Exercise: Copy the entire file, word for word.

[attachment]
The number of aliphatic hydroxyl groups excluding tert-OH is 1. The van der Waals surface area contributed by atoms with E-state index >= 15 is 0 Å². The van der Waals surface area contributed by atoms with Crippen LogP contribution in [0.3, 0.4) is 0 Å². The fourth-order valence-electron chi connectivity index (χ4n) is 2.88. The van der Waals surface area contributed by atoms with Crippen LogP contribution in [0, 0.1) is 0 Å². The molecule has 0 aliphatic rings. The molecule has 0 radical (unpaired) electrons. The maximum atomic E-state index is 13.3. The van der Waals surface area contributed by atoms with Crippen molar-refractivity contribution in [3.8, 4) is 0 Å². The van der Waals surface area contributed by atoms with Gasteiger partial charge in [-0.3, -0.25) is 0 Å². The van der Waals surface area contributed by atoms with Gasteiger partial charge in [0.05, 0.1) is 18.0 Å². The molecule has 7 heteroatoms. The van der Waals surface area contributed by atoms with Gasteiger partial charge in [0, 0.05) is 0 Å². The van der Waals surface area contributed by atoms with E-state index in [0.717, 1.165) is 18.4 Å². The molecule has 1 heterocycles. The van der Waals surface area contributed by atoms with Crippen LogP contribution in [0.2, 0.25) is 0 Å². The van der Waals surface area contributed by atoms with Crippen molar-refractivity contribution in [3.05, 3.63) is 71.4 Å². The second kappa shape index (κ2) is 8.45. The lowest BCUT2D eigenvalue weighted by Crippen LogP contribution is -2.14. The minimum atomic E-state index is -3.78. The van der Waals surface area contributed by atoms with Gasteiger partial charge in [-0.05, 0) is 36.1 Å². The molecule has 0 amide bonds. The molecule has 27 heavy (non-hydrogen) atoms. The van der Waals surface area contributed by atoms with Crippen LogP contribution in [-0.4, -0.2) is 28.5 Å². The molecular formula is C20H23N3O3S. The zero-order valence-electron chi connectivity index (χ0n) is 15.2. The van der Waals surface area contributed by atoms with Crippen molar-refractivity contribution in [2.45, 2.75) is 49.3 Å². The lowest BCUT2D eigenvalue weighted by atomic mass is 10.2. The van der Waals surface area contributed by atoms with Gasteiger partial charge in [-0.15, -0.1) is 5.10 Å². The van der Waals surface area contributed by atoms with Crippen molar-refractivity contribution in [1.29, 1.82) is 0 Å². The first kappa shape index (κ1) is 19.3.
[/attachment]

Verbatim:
The number of aliphatic hydroxyl groups excluding tert-OH is 1. The van der Waals surface area contributed by atoms with E-state index >= 15 is 0 Å². The van der Waals surface area contributed by atoms with Crippen LogP contribution in [0.3, 0.4) is 0 Å². The fourth-order valence-electron chi connectivity index (χ4n) is 2.88. The van der Waals surface area contributed by atoms with Crippen LogP contribution in [0, 0.1) is 0 Å². The molecule has 0 aliphatic rings. The molecule has 0 radical (unpaired) electrons. The maximum atomic E-state index is 13.3. The van der Waals surface area contributed by atoms with Crippen molar-refractivity contribution in [3.8, 4) is 0 Å². The van der Waals surface area contributed by atoms with Gasteiger partial charge in [-0.3, -0.25) is 0 Å². The van der Waals surface area contributed by atoms with Gasteiger partial charge in [0.05, 0.1) is 18.0 Å². The molecule has 7 heteroatoms. The van der Waals surface area contributed by atoms with Gasteiger partial charge in [0, 0.05) is 0 Å². The van der Waals surface area contributed by atoms with E-state index in [0.717, 1.165) is 18.4 Å². The molecule has 1 heterocycles. The van der Waals surface area contributed by atoms with Crippen LogP contribution in [0.2, 0.25) is 0 Å². The van der Waals surface area contributed by atoms with Crippen molar-refractivity contribution in [3.05, 3.63) is 71.4 Å². The second kappa shape index (κ2) is 8.45. The lowest BCUT2D eigenvalue weighted by Crippen LogP contribution is -2.14. The minimum atomic E-state index is -3.78. The van der Waals surface area contributed by atoms with Gasteiger partial charge in [-0.05, 0) is 36.1 Å². The molecule has 0 amide bonds. The molecule has 27 heavy (non-hydrogen) atoms. The van der Waals surface area contributed by atoms with Crippen LogP contribution in [-0.4, -0.2) is 28.5 Å². The molecular formula is C20H23N3O3S. The zero-order valence-electron chi connectivity index (χ0n) is 15.2. The van der Waals surface area contributed by atoms with Crippen molar-refractivity contribution in [2.45, 2.75) is 49.3 Å². The lowest BCUT2D eigenvalue weighted by atomic mass is 10.2. The van der Waals surface area contributed by atoms with Gasteiger partial charge in [-0.15, -0.1) is 5.10 Å². The van der Waals surface area contributed by atoms with Crippen molar-refractivity contribution in [1.29, 1.82) is 0 Å². The first kappa shape index (κ1) is 19.3.